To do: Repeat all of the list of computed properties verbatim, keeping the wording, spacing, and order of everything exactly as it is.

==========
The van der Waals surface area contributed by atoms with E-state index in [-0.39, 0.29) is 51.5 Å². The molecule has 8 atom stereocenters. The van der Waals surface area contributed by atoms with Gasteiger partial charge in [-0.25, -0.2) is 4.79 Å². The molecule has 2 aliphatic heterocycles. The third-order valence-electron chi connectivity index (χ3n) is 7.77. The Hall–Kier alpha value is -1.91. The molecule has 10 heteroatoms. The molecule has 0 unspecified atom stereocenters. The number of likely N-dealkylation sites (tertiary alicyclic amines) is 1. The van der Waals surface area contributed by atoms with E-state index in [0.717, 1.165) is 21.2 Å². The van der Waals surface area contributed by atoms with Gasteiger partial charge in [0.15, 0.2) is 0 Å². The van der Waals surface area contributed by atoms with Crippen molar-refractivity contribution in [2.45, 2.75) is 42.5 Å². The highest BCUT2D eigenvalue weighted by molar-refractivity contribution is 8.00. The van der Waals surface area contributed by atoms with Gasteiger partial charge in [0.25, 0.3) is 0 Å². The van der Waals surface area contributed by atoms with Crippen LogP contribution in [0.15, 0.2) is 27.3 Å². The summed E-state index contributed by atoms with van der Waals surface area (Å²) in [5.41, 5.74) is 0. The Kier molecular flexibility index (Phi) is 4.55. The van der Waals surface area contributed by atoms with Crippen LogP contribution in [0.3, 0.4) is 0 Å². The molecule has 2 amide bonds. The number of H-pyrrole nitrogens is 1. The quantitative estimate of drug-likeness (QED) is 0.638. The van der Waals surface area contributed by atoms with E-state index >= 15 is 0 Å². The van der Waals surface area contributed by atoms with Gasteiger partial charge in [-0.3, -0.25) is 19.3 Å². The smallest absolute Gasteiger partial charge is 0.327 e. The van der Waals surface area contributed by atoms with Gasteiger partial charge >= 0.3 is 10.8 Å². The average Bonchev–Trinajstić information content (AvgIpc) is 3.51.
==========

The van der Waals surface area contributed by atoms with E-state index in [-0.39, 0.29) is 51.5 Å². The molecule has 8 atom stereocenters. The van der Waals surface area contributed by atoms with Gasteiger partial charge in [-0.25, -0.2) is 4.79 Å². The molecule has 2 aliphatic heterocycles. The third-order valence-electron chi connectivity index (χ3n) is 7.77. The Hall–Kier alpha value is -1.91. The molecule has 10 heteroatoms. The molecule has 0 unspecified atom stereocenters. The number of likely N-dealkylation sites (tertiary alicyclic amines) is 1. The van der Waals surface area contributed by atoms with E-state index in [0.717, 1.165) is 21.2 Å². The van der Waals surface area contributed by atoms with Gasteiger partial charge in [0.15, 0.2) is 0 Å². The van der Waals surface area contributed by atoms with Crippen molar-refractivity contribution in [2.45, 2.75) is 42.5 Å². The highest BCUT2D eigenvalue weighted by molar-refractivity contribution is 8.00. The van der Waals surface area contributed by atoms with Gasteiger partial charge in [0.25, 0.3) is 0 Å². The van der Waals surface area contributed by atoms with Crippen LogP contribution in [0.15, 0.2) is 27.3 Å². The summed E-state index contributed by atoms with van der Waals surface area (Å²) in [5.41, 5.74) is 0. The Kier molecular flexibility index (Phi) is 4.55. The van der Waals surface area contributed by atoms with Crippen LogP contribution in [0.3, 0.4) is 0 Å². The molecule has 2 amide bonds. The number of H-pyrrole nitrogens is 1. The quantitative estimate of drug-likeness (QED) is 0.638. The van der Waals surface area contributed by atoms with E-state index >= 15 is 0 Å². The van der Waals surface area contributed by atoms with Gasteiger partial charge in [-0.3, -0.25) is 19.3 Å². The smallest absolute Gasteiger partial charge is 0.327 e. The van der Waals surface area contributed by atoms with Gasteiger partial charge >= 0.3 is 10.8 Å². The average Bonchev–Trinajstić information content (AvgIpc) is 3.51.